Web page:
Since the development of diffractive optical elements in the 1970s, major research efforts have focused on replacing bulky optical components by thinner, planar counterparts. The more recent advent of metasurfaces, i.e. nanostructured optical coatings, has further accelerated the development of flat optics through the realization that nanoscale antenna elements can be utilized to facilitate local and nonlocal control over the light scattering amplitude and phase.
In this presentation, I will show how passive and active metasurfaces can start to impact Augmented and Virtual Reality applications. I will discuss the creation of high-efficiency, metasurfaces for optical combiners for near-eye displays, OLED displays, and eye tracking systems. The proposed optical elements can be fabricated by scalable fabrication technologies, opening the door to a wide range of commercial applications.
Allison Mariko Okamura
Professor of Mechanical Engineering and, by courtesy, of Computer Science Stanford University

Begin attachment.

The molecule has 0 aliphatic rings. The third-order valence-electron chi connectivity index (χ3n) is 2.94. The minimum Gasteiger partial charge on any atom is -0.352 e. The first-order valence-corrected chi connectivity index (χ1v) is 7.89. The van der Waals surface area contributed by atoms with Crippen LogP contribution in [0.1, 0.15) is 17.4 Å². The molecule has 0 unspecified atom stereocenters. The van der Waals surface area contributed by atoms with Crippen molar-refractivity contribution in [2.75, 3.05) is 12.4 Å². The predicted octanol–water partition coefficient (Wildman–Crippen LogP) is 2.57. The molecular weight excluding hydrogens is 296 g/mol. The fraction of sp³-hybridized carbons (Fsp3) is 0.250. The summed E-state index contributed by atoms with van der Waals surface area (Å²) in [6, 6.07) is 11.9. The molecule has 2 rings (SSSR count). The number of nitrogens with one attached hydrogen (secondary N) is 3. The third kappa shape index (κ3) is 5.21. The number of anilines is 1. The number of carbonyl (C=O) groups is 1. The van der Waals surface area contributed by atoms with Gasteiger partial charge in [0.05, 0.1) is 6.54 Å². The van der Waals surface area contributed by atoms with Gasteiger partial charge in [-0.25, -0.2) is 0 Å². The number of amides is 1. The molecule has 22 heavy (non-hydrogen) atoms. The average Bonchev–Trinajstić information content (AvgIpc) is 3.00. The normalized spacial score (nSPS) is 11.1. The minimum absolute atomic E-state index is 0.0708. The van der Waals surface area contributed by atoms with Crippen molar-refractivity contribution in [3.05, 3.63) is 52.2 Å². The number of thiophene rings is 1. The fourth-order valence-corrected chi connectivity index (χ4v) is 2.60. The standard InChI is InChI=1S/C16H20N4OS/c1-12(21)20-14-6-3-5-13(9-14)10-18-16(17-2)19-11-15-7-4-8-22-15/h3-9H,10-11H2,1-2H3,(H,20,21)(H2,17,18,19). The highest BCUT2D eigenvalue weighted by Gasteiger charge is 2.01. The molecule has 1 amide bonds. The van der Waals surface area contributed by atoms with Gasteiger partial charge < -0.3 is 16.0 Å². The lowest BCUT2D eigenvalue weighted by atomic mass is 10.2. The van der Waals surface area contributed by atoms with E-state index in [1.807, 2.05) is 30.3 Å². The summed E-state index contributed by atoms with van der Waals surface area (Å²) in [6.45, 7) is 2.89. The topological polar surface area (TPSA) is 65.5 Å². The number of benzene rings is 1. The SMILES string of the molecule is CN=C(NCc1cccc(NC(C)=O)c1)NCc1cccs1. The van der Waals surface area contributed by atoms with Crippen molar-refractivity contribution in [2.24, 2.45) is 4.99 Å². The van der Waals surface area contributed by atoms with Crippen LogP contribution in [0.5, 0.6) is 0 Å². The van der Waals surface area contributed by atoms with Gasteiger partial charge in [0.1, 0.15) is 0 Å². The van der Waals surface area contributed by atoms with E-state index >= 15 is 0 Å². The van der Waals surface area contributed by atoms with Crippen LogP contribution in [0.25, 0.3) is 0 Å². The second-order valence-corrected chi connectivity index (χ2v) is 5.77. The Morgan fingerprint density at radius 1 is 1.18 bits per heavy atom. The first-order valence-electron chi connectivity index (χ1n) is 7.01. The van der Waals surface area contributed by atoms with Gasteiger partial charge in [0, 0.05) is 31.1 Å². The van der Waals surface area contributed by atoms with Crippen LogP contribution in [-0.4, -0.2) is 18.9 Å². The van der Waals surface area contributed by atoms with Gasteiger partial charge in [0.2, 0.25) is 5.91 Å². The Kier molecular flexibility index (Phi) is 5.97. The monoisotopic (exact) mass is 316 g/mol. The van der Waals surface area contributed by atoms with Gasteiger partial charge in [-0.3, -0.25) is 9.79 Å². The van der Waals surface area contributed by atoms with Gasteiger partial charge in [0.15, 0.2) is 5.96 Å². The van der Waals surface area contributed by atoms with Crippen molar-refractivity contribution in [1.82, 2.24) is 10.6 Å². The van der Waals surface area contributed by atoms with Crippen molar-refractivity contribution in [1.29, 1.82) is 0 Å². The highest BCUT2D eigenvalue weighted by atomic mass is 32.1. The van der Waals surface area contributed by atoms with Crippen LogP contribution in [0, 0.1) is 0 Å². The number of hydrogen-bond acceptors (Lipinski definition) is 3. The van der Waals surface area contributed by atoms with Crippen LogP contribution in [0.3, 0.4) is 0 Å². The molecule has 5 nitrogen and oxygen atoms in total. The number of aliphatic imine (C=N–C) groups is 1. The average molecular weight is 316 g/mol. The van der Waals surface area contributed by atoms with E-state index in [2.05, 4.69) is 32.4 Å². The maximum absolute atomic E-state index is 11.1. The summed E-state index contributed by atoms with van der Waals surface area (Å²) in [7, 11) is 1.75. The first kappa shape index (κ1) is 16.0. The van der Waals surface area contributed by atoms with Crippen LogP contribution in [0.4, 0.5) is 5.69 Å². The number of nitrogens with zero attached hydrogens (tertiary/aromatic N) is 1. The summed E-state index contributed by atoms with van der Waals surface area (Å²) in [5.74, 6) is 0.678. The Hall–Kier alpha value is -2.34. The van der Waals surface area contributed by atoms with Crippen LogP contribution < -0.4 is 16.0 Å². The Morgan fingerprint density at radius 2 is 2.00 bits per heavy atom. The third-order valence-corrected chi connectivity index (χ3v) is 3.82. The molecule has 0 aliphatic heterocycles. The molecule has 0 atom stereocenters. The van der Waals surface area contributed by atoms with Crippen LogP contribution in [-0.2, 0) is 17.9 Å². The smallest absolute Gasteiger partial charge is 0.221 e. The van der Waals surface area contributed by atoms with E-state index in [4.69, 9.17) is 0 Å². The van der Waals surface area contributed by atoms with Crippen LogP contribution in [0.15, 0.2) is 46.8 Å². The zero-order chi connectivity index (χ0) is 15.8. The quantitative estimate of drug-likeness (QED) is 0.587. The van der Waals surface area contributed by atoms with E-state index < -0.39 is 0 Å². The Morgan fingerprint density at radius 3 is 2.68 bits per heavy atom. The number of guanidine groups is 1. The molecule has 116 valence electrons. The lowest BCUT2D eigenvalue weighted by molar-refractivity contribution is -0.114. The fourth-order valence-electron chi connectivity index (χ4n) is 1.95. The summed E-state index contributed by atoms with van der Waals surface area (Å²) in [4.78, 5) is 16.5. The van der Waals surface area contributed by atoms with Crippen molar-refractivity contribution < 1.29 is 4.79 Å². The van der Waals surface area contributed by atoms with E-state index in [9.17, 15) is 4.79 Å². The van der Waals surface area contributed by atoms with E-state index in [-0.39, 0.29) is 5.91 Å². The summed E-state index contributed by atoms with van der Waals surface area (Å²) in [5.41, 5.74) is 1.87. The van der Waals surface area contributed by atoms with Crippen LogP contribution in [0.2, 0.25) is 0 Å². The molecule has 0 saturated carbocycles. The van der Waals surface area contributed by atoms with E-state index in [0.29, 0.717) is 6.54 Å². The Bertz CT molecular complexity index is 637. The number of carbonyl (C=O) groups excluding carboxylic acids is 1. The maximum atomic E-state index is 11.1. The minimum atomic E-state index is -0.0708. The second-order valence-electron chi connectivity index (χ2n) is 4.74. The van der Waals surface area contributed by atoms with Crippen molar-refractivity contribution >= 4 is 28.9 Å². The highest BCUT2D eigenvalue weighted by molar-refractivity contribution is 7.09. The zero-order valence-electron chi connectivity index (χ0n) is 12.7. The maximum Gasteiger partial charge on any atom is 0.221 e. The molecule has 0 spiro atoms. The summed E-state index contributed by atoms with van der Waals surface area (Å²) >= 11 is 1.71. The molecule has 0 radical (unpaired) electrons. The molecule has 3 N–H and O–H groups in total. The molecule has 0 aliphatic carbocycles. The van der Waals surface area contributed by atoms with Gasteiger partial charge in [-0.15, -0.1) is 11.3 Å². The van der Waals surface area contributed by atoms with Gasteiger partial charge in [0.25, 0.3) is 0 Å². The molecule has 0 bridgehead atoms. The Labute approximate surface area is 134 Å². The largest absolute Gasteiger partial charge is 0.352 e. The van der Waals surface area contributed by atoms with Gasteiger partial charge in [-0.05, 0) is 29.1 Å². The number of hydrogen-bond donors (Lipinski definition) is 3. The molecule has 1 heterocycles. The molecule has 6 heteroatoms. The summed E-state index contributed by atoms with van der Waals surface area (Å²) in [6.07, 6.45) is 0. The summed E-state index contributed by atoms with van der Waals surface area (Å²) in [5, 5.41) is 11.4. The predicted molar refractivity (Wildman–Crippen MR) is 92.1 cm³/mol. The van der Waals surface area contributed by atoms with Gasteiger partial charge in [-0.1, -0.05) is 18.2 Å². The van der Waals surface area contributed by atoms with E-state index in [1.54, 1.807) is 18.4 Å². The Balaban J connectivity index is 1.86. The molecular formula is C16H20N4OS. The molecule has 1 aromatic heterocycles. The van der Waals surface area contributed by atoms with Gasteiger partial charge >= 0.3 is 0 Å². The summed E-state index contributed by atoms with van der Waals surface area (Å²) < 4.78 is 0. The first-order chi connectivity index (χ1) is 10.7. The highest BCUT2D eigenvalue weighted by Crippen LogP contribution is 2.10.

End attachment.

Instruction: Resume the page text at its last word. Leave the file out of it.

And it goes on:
Allison M. Okamura received the BS degree from the University of California at Berkeley in 1994, and the MS and PhD degrees from Stanford University in 1996 and 2000, respectively, all in mechanical engineering. She is currently Professor in the mechanical engineering department at Stanford University, with a courtesy appointment in computer science. She is currently co-general chair of the 2022 IEEE/RSJ International Conference on Intelligent Robots and Systems and a deputy director of the Wu Tsai Stanford Neurosciences Institute. She has been editor-in-chief of the journal IEEE Robotics and Automation Letters. associate editor of the IEEE Transactions on Haptics, editor-in-chief of the IEEE International Conference on Robotics and Automation Conference Editorial Board, an editor of the International Journal of Robotics Research, and co-chair of the IEEE Haptics Symposium. Her awards include the 2020 IEEE Engineering in Medicine and Biology Society Technical Achievement Award, 2019 IEEE Robotics and Automation Society Distinguished Service Award, and the 2016 Duca Family University Fellow in Undergraduate Education. She is an IEEE Fellow. Her academic interests include haptics, teleoperation, virtual environments and simulators, medical robotics, soft robotics, neuromechanics and rehabilitation, prosthetics, and education. Outside academia, she enjoys spending time with her husband and two children, running, and playing ice hockey. More information about her group’s research is available at http://charm.stanford.edu